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Era of APIs: Why do we need an API strategy?

Era of APIs: Why do we need an API strategy?






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  • Over the past decade, about 1 billion web browsers enterered the marketplace. <br /> <br /> Today, we’re projecting a world of trillions of apps (Mary Meeker, Cisco, Gartner) <br /> <br /> Customers that are not in touch with this are losing touch with customers full context <br /> <br /> Customers that are doing well with this, are driving new reach and revenue <br /> <br /> This is an explosion of consumption driven by mobile and social <br /> <br /> So what are companies doing about it? <br /> <br /> Takes us to our 2nd transition <br /> <br /> <br /> “Currently worth $7.3 billion this year, the apps market is set to double by <br /> the end of next year and then to reach a colossal $36.7 billion by 2015. – rideresearch” <br />
  • http://en.wikipedia.org/wiki/Punctuated_equilibrium <br /> We are in an epoch of change – no longer copying Amazon’s 1-click model – rapid speciation

Era of APIs: Why do we need an API strategy? Era of APIs: Why do we need an API strategy? Presentation Transcript

  • Era of APIs: Why do we need an API strategy? Prof. Bala Iyer Twitter: @BalaIyer 07/24/14
  • 2 Agenda  Intro to digital halos  Basics of API  Learning from Apps  Platforms, developers and ecosystems  Case study  Ecosystem moves  Conclusions
  • 3 Digital Halos  Software is eating the world  Sensory layer has emerged  Every business is an information business  Extend the value proposition using information  Information assets trapped within companies  DIY economy  Innovative business ideas come from within and outside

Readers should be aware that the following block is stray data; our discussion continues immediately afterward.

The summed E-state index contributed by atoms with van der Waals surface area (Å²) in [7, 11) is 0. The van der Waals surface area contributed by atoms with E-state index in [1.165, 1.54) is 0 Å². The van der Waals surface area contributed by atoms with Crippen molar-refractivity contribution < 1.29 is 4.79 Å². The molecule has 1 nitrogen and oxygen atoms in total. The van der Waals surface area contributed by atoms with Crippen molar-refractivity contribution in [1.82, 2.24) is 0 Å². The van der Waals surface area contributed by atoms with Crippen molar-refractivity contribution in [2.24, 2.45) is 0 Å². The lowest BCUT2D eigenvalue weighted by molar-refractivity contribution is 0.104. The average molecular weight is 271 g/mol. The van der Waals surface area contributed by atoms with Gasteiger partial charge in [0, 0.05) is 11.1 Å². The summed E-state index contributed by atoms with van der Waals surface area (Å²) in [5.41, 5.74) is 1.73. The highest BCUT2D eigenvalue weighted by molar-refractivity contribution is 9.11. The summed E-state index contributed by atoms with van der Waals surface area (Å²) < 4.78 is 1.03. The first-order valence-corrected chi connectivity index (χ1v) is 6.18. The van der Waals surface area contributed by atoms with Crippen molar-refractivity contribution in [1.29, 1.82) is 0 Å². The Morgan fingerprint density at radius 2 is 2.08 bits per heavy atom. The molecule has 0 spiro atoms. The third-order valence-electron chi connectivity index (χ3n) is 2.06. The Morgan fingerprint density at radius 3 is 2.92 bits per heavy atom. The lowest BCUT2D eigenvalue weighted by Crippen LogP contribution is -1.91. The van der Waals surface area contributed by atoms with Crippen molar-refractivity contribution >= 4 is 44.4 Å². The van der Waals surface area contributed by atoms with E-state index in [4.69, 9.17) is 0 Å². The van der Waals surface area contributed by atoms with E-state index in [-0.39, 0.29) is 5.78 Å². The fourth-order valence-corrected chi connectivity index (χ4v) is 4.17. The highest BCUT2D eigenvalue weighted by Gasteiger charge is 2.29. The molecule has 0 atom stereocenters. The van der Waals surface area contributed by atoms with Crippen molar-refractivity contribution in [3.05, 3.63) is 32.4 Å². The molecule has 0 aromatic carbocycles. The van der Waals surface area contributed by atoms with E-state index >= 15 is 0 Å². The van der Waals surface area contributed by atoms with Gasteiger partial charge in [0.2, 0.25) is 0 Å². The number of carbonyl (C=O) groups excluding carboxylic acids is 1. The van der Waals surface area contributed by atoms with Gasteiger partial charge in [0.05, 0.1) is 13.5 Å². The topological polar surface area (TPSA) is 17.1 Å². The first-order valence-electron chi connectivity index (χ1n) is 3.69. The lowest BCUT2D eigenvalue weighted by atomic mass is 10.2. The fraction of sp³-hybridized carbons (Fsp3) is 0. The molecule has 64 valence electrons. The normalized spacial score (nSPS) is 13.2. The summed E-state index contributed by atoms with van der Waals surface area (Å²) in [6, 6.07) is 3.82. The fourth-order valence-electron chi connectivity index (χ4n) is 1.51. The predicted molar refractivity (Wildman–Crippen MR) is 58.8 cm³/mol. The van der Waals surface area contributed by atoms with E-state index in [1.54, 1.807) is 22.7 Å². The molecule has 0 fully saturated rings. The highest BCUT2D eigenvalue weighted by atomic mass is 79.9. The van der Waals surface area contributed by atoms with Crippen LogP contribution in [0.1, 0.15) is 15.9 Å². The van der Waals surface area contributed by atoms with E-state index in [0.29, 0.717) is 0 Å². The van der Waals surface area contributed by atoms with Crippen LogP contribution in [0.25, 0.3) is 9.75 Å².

• 4 Connected world -- Networks  Deliver value to customer segments using a portfolio of capabilities some of which are achieved through links or dependencies.  People  Objects  Systems  Organizations
  • 5 Networks + Digital Halos  Novel applications Products Customers Partners Employees Information value networks
  • 6 Vintage Ad // Dr. J For Converse 1977 Ad For Nike See the Emphasis Change from Products to Connected Information Platforms
  • 7 Change in focus from hardware to software
  • 8 Creating Awesome Users  Don't make a better [X], make a better [user of X].  Kathy Sierra  Think about how customers experience the product or service
  • 9 Uncertainty about what the user wants
  • 10 Open the Innovation Process  Open innovation is a paradigm that assumes that firms can and should use external ideas as well as internal ideas, and internal and external paths to market, as the firms look to advance their technology [Henry Chesbrough]